In addition, the agency is upgrading how the model ingests and processes weather data, which could yield big improvements.
This will “close the gap pretty quickly with the Europeans,” Farrar said.
Still even with these improvements, the fact is that NOAA is outmanned and underfunded when compared to the Europeans and other modeling groups. The U.S. has no centralized, well-funded center solely devoted to weather modeling on a specific timescale, whereas that’s all the ECMWF does.
“The staff that I can afford to devote to my global model is far less than what the European center does,” Farrar said. “I’ve got a lot less resources if you’re gonna compare apples to apples.”
For example, the ECMWF employed 300 people in fiscal year 2015, and spent about $68 million British pounds. The U.S. modeling center, which maintains and upgrades at least 20 models of the ocean and atmosphere, has 175 employees and contractors, according to Susan Buchanan, a Weather Service spokeswoman.
Instead, through the EMC, NOAA operates about 20 computer models, including some that focus on the oceans, some on weather, and a plume model to track the spread volcanic ash and hazardous air pollutants.
In Farrar’s words, “Our mission space is much more complex, and so our computing resources are spread over our” many missions. He said the U.S. government spreads out computer modeling groups at various agencies and cabinet departments, which can make it difficult to make significant improvements in one area.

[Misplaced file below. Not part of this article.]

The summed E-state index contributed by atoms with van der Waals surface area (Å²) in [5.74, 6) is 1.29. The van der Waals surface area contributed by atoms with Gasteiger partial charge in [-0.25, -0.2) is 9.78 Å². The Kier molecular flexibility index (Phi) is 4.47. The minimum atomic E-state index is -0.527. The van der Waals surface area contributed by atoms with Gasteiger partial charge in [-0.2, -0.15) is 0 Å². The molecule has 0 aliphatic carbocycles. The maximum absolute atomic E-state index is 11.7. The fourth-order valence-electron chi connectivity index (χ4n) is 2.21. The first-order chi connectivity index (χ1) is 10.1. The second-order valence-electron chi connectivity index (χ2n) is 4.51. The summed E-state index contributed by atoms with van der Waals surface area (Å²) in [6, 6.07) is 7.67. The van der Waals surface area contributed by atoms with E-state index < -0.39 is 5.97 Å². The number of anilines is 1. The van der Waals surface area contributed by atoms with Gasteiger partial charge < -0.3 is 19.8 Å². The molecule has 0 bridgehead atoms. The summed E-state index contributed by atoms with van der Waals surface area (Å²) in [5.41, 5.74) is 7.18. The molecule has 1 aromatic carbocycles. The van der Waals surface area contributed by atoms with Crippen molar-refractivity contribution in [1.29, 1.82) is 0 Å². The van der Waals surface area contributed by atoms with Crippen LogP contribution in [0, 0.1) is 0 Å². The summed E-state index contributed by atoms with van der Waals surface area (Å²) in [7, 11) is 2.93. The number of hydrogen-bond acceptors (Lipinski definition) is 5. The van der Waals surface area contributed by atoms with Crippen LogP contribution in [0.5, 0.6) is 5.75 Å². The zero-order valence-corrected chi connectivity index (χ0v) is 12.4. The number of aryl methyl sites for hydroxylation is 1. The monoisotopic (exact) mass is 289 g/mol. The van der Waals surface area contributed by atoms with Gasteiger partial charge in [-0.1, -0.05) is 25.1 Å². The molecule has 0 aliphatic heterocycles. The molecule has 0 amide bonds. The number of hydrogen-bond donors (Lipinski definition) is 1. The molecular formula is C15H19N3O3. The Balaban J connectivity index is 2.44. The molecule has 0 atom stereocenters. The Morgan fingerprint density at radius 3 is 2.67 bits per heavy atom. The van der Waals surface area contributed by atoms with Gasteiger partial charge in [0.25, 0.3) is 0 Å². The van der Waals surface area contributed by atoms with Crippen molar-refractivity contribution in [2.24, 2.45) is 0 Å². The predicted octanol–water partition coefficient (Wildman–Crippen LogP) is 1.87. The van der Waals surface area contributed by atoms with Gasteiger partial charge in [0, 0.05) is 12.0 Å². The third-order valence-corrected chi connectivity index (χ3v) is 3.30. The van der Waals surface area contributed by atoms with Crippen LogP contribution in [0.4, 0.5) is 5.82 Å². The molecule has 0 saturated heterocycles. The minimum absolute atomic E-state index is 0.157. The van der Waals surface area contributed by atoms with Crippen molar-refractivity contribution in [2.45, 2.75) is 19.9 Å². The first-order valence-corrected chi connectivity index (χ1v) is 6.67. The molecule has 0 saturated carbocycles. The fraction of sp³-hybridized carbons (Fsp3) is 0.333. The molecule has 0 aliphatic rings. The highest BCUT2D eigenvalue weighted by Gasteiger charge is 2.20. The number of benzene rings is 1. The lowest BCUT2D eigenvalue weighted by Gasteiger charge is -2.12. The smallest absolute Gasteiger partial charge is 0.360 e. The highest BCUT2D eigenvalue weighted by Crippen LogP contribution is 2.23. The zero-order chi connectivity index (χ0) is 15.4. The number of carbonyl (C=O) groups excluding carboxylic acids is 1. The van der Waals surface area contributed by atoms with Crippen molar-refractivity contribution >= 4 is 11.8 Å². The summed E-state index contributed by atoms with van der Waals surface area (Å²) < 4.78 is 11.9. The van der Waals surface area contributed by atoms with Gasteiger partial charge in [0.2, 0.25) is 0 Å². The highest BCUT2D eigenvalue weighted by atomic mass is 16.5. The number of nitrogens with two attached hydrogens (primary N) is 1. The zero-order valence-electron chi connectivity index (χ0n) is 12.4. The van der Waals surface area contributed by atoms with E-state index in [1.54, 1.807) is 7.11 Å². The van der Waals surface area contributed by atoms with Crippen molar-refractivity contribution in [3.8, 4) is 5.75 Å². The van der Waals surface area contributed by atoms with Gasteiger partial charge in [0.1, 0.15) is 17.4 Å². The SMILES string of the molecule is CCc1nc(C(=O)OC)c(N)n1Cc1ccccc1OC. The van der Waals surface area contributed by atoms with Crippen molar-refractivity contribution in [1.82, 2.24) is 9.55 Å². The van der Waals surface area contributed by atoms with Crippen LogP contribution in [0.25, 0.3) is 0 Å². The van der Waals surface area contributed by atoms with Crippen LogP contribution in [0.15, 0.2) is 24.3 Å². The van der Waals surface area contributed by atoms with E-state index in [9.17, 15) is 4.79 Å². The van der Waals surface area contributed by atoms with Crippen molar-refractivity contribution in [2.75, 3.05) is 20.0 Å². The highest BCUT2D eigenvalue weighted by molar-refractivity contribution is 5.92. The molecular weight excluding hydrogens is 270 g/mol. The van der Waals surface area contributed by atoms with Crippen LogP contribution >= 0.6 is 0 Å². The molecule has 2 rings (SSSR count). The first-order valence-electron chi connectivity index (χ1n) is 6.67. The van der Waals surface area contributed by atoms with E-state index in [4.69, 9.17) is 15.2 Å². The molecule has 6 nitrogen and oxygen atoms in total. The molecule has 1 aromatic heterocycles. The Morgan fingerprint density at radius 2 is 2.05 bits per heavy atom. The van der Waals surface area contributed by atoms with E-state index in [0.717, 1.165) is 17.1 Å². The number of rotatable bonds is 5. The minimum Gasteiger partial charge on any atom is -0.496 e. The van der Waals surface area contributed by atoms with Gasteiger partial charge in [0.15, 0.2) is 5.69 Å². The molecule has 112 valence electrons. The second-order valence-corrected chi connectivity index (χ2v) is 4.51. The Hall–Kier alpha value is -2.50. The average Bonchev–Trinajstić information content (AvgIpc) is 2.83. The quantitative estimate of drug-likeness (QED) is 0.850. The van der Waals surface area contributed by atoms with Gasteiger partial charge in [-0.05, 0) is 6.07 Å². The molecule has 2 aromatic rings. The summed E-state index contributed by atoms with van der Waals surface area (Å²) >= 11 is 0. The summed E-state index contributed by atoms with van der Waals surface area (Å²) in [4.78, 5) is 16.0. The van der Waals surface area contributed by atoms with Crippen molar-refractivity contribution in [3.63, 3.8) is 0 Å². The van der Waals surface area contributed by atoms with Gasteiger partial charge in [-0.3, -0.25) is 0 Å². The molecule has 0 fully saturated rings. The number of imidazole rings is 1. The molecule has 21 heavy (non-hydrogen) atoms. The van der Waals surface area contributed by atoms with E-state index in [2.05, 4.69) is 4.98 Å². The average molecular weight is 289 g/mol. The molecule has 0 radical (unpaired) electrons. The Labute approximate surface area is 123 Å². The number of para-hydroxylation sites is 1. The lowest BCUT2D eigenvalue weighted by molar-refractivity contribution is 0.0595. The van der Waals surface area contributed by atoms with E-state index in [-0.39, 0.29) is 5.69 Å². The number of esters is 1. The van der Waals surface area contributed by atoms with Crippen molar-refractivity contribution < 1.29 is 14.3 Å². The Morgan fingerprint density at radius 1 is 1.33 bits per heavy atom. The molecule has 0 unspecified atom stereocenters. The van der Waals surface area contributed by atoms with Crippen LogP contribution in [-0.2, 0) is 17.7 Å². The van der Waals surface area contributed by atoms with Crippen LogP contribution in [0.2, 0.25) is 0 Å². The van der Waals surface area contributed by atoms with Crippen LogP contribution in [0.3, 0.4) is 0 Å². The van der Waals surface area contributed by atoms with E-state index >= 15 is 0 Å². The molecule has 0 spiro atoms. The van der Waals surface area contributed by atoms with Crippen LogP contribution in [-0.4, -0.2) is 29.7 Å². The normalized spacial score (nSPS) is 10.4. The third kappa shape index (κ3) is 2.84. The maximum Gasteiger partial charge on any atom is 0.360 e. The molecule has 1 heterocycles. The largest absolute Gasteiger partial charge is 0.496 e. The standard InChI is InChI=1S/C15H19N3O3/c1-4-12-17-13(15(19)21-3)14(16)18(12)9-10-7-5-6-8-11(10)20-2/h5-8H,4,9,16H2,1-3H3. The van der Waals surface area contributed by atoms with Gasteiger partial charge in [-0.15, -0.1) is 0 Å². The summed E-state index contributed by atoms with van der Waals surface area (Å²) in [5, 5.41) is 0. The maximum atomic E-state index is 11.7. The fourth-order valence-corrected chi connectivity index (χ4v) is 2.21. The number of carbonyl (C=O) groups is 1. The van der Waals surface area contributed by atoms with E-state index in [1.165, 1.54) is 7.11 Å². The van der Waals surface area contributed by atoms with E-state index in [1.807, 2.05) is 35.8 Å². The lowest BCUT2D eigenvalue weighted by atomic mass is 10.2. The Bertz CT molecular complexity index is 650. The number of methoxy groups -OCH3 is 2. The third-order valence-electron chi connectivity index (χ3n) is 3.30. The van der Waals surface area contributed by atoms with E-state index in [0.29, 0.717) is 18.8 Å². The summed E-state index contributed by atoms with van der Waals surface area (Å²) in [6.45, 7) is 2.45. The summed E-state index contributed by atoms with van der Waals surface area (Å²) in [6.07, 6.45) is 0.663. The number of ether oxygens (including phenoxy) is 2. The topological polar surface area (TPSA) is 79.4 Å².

“As a nation we’re spending a lot more than the Europeans but we’re not spending together,” he said, noting that a new partnership aims to fix this problem.
Farrar says the NWS would like more resources, but is trying to do more with less in the meantime. “Obviously any scientific organization can do a lot more with more,” he said, adding: “It’s unlikely that we’re gonna get more. We should do more with what we’ve got.”
Farrar’s office is now working with research laboratories within NOAA, NASA, the Navy, as well as NASA to improve their modeling.
President Donald Trump’s Fiscal Year 2018 budget request actually sought a cut in weather and water modeling, though this has been met with a skeptical reception on Capitol Hill.
“There is no reason why [the] U.S. cannot replicate the ECMWF or UKMET success in weather forecasting immediately, whether that’s done at the government level or with private industry,” Maue said in a Twitter message.
“Regardless, as we enter into an even more hyper-digitized world of automation, weather forecasts are going to be even more critical to maintain our national competitiveness and economic power,” he said.
Meanwhile, private companies are increasingly jumping into the fray, seeing business opportunities in weather prediction. Panasonic and IBM have developed their own models, and IBM’s even has a weather-related name: “Deep Thunder.”
That’s certainly a lot catchier than “GFS.”